Learning and Discovery

A dynamic framework for an individual decision-maker within which discovery of previously unconsidered propositions is possible is formulated, and a semantics rich enough to describe the individual's awareness that currently undiscovered propositions may be discovered in the future is developed.



Probabilistic Representation of Complexity

The implied behavior is rational in the traditional sense, yet consistent with an agent who believes his environment is too complex to warrant precise planing, foregoes finely detailed contingent rules in favor of vaguer plans, and expresses a preference for flexibility.

Computers and Intractability: A Guide to the Theory of NP-Completeness

The experiences, understandings, and beliefs that guide the professional practices of teacher educators are explored, and the book paints a picture of a profession that offers huge rewards, alongside challenges and frustrations.

Philosophical Applications of Kolmogorov's Complexity Measure

Kolmogorov has defined the complexity of a sequence of bits to be the minimal size of (the description of) a Turing machine which can regenerate the given sequence. This paper contains two notes on

Fact, Fiction, and Forecast

liELsoN Goodman's second book,1 which represents?excepting the first chapter, a reprint of the well-known paper, "The Prob lem of Counterfactual Conditionals"?the "Special Lectures in Philosophy" he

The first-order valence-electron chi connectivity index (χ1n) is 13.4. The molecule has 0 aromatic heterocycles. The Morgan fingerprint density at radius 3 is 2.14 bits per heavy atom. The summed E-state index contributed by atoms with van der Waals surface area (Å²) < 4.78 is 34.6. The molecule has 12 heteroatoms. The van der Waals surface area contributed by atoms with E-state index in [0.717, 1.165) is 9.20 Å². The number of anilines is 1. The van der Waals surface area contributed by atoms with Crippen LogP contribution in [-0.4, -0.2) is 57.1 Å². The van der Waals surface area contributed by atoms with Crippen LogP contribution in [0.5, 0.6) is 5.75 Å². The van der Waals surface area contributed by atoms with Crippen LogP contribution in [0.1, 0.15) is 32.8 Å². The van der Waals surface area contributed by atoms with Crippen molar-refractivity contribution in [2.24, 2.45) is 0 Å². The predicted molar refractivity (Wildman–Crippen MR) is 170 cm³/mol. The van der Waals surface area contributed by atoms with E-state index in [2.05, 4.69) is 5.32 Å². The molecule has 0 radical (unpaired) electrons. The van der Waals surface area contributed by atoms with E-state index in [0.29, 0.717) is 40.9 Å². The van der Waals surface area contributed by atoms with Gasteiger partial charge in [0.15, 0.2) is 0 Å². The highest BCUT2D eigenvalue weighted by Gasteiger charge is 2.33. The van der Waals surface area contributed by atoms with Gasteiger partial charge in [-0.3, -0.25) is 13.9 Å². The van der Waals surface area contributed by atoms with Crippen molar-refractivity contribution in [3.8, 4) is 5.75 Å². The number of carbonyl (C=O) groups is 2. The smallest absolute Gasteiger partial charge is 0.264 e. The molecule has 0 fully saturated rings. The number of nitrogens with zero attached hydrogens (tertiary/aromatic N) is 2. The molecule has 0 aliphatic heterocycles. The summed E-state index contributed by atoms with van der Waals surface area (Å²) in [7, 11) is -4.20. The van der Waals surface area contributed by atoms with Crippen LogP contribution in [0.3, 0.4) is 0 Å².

On the Approximability of Minimizing Nonzero Variables or Unsatisfied Relations in Linear Systems

A theory of case-based decisions

The authors describe the general theory and its relationship to planning, repeated choice problems, inductive inference, and learning, and compare it to expected utility theory as well as to rule-based systems.

A sub-constant error-probability low-degree test, and a sub-constant error-probability PCP characterization of NP

A new low-degree-test is introduced, one that uses the restriction of low- degree polynomials to planes rather than the restriction to lines, and enables us to prove a low-error characterization of NP in terms of PCP.

Costly Information Acquisition: Experimental Analysis of a Boundedly Rational Model

The directed cognition model assumes that agents use partially myopic option-value calculations to select their next cognitive operation. The current paper tests this model by studying information

A Unique Subjective State Space for Unforeseen Contingencies

We axiomatically characterize a representation of preferences over opportunity sets which exhibit a preference for flexibility, interpreted as a model of unforeseen contingencies. In this

Incomplete Written Contracts: Undescribable States of Nature (Now published in Quarterly Journal of Economics (1994), vol.109, pp.1085-1124.)

This paper extends the classic two-armed bandit problem to a many-agent setting in which N players each face the same experimentation problem. The difference with the single-agent problem is that